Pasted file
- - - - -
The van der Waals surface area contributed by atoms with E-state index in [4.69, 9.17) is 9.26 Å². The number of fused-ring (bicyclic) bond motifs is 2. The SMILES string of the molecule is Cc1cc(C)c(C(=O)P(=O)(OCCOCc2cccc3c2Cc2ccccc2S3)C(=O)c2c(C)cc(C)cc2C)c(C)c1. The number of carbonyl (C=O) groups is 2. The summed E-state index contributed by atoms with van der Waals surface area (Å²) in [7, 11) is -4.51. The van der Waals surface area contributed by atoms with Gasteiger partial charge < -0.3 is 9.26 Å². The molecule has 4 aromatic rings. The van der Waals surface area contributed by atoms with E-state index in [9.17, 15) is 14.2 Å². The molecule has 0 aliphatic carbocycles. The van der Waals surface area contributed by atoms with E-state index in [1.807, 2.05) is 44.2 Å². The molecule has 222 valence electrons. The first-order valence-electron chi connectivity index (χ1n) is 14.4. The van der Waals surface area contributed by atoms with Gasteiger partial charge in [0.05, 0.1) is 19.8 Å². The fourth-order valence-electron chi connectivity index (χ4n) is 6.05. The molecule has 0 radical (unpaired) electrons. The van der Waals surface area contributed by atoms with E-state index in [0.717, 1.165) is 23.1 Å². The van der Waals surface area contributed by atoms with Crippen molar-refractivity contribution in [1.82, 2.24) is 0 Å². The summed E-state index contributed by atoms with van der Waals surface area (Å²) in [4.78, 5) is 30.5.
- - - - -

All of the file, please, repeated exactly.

The van der Waals surface area contributed by atoms with E-state index in [4.69, 9.17) is 9.26 Å². The number of fused-ring (bicyclic) bond motifs is 2. The SMILES string of the molecule is Cc1cc(C)c(C(=O)P(=O)(OCCOCc2cccc3c2Cc2ccccc2S3)C(=O)c2c(C)cc(C)cc2C)c(C)c1. The number of carbonyl (C=O) groups is 2. The summed E-state index contributed by atoms with van der Waals surface area (Å²) in [7, 11) is -4.51. The van der Waals surface area contributed by atoms with Gasteiger partial charge < -0.3 is 9.26 Å². The molecule has 4 aromatic rings. The van der Waals surface area contributed by atoms with E-state index in [9.17, 15) is 14.2 Å². The molecule has 0 aliphatic carbocycles. The van der Waals surface area contributed by atoms with E-state index in [1.807, 2.05) is 44.2 Å². The molecule has 222 valence electrons. The first-order valence-electron chi connectivity index (χ1n) is 14.4. The van der Waals surface area contributed by atoms with Gasteiger partial charge in [0.05, 0.1) is 19.8 Å². The fourth-order valence-electron chi connectivity index (χ4n) is 6.05. The molecule has 0 radical (unpaired) electrons. The van der Waals surface area contributed by atoms with E-state index in [0.717, 1.165) is 23.1 Å². The van der Waals surface area contributed by atoms with Crippen molar-refractivity contribution in [1.82, 2.24) is 0 Å². The summed E-state index contributed by atoms with van der Waals surface area (Å²) in [4.78, 5) is 30.5.